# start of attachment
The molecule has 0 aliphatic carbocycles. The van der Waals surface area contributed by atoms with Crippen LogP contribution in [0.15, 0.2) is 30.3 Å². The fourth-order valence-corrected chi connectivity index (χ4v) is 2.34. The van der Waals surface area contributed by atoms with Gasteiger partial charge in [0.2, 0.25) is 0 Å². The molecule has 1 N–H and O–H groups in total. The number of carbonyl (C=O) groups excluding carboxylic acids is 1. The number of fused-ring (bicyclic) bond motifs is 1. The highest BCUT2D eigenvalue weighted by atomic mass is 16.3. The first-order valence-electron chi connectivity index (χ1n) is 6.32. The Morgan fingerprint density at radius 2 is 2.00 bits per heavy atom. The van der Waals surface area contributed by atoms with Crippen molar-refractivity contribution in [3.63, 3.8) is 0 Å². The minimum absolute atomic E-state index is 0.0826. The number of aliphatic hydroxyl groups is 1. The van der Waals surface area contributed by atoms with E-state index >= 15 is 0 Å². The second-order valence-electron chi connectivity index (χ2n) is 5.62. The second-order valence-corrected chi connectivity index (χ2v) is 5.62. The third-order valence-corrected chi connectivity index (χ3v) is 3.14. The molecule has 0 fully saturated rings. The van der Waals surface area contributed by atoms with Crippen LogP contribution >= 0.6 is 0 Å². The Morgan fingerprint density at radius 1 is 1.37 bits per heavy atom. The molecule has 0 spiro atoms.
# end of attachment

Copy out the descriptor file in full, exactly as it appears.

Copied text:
The molecule has 0 aliphatic carbocycles. The van der Waals surface area contributed by atoms with Crippen LogP contribution in [0.15, 0.2) is 30.3 Å². The fourth-order valence-corrected chi connectivity index (χ4v) is 2.34. The van der Waals surface area contributed by atoms with Gasteiger partial charge in [0.2, 0.25) is 0 Å². The molecule has 1 N–H and O–H groups in total. The number of carbonyl (C=O) groups excluding carboxylic acids is 1. The number of fused-ring (bicyclic) bond motifs is 1. The highest BCUT2D eigenvalue weighted by atomic mass is 16.3. The first-order valence-electron chi connectivity index (χ1n) is 6.32. The Morgan fingerprint density at radius 2 is 2.00 bits per heavy atom. The van der Waals surface area contributed by atoms with Crippen molar-refractivity contribution in [3.63, 3.8) is 0 Å². The minimum absolute atomic E-state index is 0.0826. The number of aliphatic hydroxyl groups is 1. The van der Waals surface area contributed by atoms with E-state index >= 15 is 0 Å². The second-order valence-electron chi connectivity index (χ2n) is 5.62. The second-order valence-corrected chi connectivity index (χ2v) is 5.62. The third-order valence-corrected chi connectivity index (χ3v) is 3.14. The molecule has 0 fully saturated rings. The van der Waals surface area contributed by atoms with Crippen LogP contribution >= 0.6 is 0 Å². The Morgan fingerprint density at radius 1 is 1.37 bits per heavy atom. The molecule has 0 spiro atoms.